Ball State obtains LEED in green energy


Editor’s Note: The following is part of a class project started in the class of Ball State University professor Adam Kuban, who challenged his students to find sustainability efforts in the Muncie. Several of these stories are presented in November and December.

MUNCIE, Ind. – Over the past 14 years, a gradual revolution has occurred at Ball State University’s 731-acre main campus.

In this case, it is not the students, the faculty, or even the courses.

While this eliminates most of what constitutes the university, you will be able to see the revolution with a quick ride across campus. The changes have been there from the start. The changes have come with its buildings.

The growth on campus has been evident. It seems that each new year brings the inauguration of a new building. Newer buildings such as the Health Professions Building and Basic Science Building on the south side of the campus aim for sustainability, but similar attributes are suitable for older buildings, such as the David Letterman Building in the heart of the campus. Each of these new buildings is carefully constructed to be sustainable and achieve LEED certified building status.

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LEED – Leadership in Energy and Environmental Design – is the world’s most widely used green building rating system. Its requirements are defined by the United States Green Building Council

LEED certified buildings have become a goal of Ball State because of its Energy Research / Education / Service Center. In 2001, CERES formed the Environment Council, according to the COTE website. The board meets monthly and serves to give the university recommendations on what it could or should do in terms of sustainability.

According to Robert Koester, professor of architecture at BSU, some notable changes recommended by COTE include removing lead from the campus, converting to a tobacco-free campus as well as integrating hybrid electric vehicles into the campus fleet. He also created the resolution for sustainable architecture.

“We brought in a resolution saying that all buildings on campus should be LEED certified,” said Koester, also director of CERES. “When we brought forward our resolution that Ball State should adopt LEED certification for its buildings, we were able to get an agreement for it, and the university adopted a policy that all new building construction should be at least LEED Silver. “

LEED certification plaques hang near the entrance to Ball State's David Letterman Communication and Media Building.  LEED is a voluntary environmental certification developed by the US Green Building Council.  The building was Ball State's first LEED-certified building when it was completed in 2007.

According to the USGBC website, LEED ratings are on a scale from Certified to Platinum. Silver is the second level certification on the scale, and its criteria require 50 to 59 points to be earned on their 100 criteria scale.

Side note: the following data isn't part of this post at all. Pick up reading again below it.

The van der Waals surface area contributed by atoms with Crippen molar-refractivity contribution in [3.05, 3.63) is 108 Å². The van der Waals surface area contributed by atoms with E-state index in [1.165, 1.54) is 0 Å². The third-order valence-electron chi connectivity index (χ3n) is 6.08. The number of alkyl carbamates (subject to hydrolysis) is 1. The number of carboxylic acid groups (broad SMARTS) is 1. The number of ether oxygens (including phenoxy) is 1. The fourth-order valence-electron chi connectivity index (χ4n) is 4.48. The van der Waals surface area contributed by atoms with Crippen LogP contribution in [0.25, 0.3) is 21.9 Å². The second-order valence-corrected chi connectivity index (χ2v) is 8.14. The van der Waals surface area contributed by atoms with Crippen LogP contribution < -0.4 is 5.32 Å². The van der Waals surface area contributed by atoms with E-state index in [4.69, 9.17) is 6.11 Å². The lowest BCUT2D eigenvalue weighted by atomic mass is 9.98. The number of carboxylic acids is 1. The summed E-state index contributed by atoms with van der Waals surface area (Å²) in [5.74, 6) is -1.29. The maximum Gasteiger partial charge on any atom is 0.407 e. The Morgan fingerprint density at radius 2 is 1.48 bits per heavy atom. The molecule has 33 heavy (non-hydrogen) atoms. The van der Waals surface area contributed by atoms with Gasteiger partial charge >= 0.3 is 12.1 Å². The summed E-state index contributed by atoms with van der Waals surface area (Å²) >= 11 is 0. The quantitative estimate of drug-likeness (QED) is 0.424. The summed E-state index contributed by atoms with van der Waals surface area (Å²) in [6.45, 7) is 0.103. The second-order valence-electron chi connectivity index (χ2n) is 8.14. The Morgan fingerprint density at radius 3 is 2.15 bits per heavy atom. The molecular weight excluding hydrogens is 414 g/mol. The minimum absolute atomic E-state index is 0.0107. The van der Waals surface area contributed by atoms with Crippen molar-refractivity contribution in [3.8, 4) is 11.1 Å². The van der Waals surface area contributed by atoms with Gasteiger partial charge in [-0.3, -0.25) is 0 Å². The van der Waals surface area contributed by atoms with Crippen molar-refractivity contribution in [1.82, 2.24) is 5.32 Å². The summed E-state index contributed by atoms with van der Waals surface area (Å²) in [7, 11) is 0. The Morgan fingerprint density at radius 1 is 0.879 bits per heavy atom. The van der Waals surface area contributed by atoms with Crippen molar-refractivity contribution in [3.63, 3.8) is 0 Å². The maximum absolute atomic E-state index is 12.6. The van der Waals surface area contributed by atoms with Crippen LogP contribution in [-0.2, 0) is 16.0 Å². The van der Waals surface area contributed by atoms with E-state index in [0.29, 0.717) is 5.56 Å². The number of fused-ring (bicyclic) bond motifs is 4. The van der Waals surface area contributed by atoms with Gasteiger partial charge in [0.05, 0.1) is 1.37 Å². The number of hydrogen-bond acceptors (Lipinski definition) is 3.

Factors relating to location, materials used in construction, energy and atmosphere are the categories on which LEED certification is based. The first building on Ball State’s campus to be LEED certified was the David Letterman Building, and certification was factored into its design and construction, which was ultimately achieved upon completion in 2007.

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There’s even a course at Ball State that allows students to immerse themselves in LEED certification, as well as study and document that each previously certified building is meeting its sustainability goals. This course is known as the LEED Lab and is part of a program supported by the USGBC. LEED Lab instructor Janet Fick, Associate Lecturer in Construction Management, outlined what is being done in the course.

“What we do in LEED Lab is LEED for existing buildings,” says Fick. “We look at them (the buildings) five years later. Did they save energy? Did they save water? Did they play as expected? “

This course ensures responsibility for sustainable architecture on campus.

A 2011 study published by the Pacific Northwest National Laboratory, one of the national laboratories of the United States Department of Energy, operated by the Battelle Memorial Institute, was also used to study and document the sustainability of LEED certification. .

The study highlighted some of the benefits of sustainable architecture, including an overall operating cost 19% lower than the industry average, carbon dioxide emissions 34% lower than buildings typical buildings and the buildings studied had an energy performance higher by 25%.

For many, the cost of obtaining LEED certification could be a counter argument to obtaining such status. Fortunately, LEED has action steps known as LEED for Existing Buildings that allow older buildings to achieve certification with little to no construction required, according to the USGBC website. Sustainable improvements to the interior of the building can earn points towards LEED certification, given the lasting effects of demolishing an old building and constructing a new one.

Even the smallest architectural changes are effective and can benefit our collective efforts to tackle environmental problems. There are LEED certifications for existing buildings that apply to cost effective interior modifications.

Small changes will lead to big changes, benefiting both a building owner’s ownership and his or her wallet.


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